For over a month now, Portlanders have been taking to the streets every night to protest the killing of Black people and the racist policies and police brutality that contribute to it.
At almost every march there’s been a cadre of two-wheeled escorts patrolling intersections, directing traffic, and doing whatever is necessary to keep protestors safe. “Corking,” the act of placing your bicycle and body in an intersection in front of crossing road users so that a large group of people can go through without stopping at signals and stop signs, has been a part of protests many years.
But not everyone knows the drills. And when tensions mount in the street, it’s good to know some basic ground rules — especially if you’re white.
In Portland’s recent protests these bike patrols have matured into well-oiled operations. They are working directly with protest leaders. There are group chats where plans are coordinated and pre-ride debriefings where volunteers get hi-viz vests, safety tips and specific assignments. While it’s been an inspiring show of solidarity and cycling acumen, there have been some challenges. One of them is that not everyone who shows up is well-versed in the necessary skills and best practices. The other is that the riders are mostly white. While it makes sense for white people to put their bodies in harm’s way to protect Black protestors, the outward appearance of a wall of white people at a Black Lives Matter protest can be awkward. And putting white people in positions of power at protests against white supremacy can be problematic.
At a march on Monday (6/29) near Portland State University to mark the two-year anniversary of the shooting of Jason Washington by campus police, a man in a car tried to get through one of the lines of corkers. In an Instagram post, the driver (who was Black) can be heard yelling at corkers (who were white) to let him drive through their blockade. After several tense minutes, they relented and let the driver through.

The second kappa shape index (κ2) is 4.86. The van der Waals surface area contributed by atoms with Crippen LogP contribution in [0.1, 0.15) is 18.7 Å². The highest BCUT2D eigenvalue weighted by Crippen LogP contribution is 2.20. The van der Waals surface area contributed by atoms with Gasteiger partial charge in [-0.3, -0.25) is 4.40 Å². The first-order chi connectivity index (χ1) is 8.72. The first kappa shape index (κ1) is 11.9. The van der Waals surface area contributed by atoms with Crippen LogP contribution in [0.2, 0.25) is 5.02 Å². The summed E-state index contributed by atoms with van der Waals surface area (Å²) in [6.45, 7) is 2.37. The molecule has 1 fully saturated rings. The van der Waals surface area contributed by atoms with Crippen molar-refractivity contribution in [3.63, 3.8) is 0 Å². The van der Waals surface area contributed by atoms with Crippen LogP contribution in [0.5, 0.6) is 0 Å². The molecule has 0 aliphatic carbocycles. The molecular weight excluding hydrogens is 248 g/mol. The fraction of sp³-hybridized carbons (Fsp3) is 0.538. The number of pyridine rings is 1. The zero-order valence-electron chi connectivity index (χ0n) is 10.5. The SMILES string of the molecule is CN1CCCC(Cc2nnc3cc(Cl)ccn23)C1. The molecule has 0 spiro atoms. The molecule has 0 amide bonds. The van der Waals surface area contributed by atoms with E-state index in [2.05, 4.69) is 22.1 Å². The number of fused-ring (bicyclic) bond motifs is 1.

With big marches coming July 4th, bike crews are already planning for how to avoid incidents like that and make sure things go as smoothly as possible. To help educate volunteers, one group has created a flyer with instructions on, “Bike Corking for Social Justice.”
In addition to excellent tips on de-escalation and how to be an effective corker, there’s also information targeted directly at white people. Here’s what it says:
“Don’t be a cop. Don’t tone-police BIPOC folks. Don’t police the tactics of BIPOC organizations or individuals. Also remember this: Any escalation of violence that you participate in will have a greater negative impact on Brown or Black bodies than on your own body.”
One of the lead creators of the flyer is Amelia Bjesse-Puffin (on Instagram at @smash_the_skatriarchy). She felt it was necessary because she’d noticed “white colonizer behavior” among the group. She says the guide is a work in progress and that it was a group effort with other corkers she’s met at recent protests. “I’ve been corking for just a few weeks so I’m just adding what I can to the movement,” she shared with us via email.
If you want to help keep marchers safe, take a look at these flyers, find an upcoming event via the Black Lives Matter calendar and look for the riders in hi-viz vests.
For more cycling/protesting inspiration, don’t miss this great story published today by The New York Times, Thousands Join N.Y.C. Bike Protests: ‘It’s Like Riding in the Cavalry’
— Jonathan Maus: (503) 706-8804, @jonathan_maus on Twitter and email@example.com
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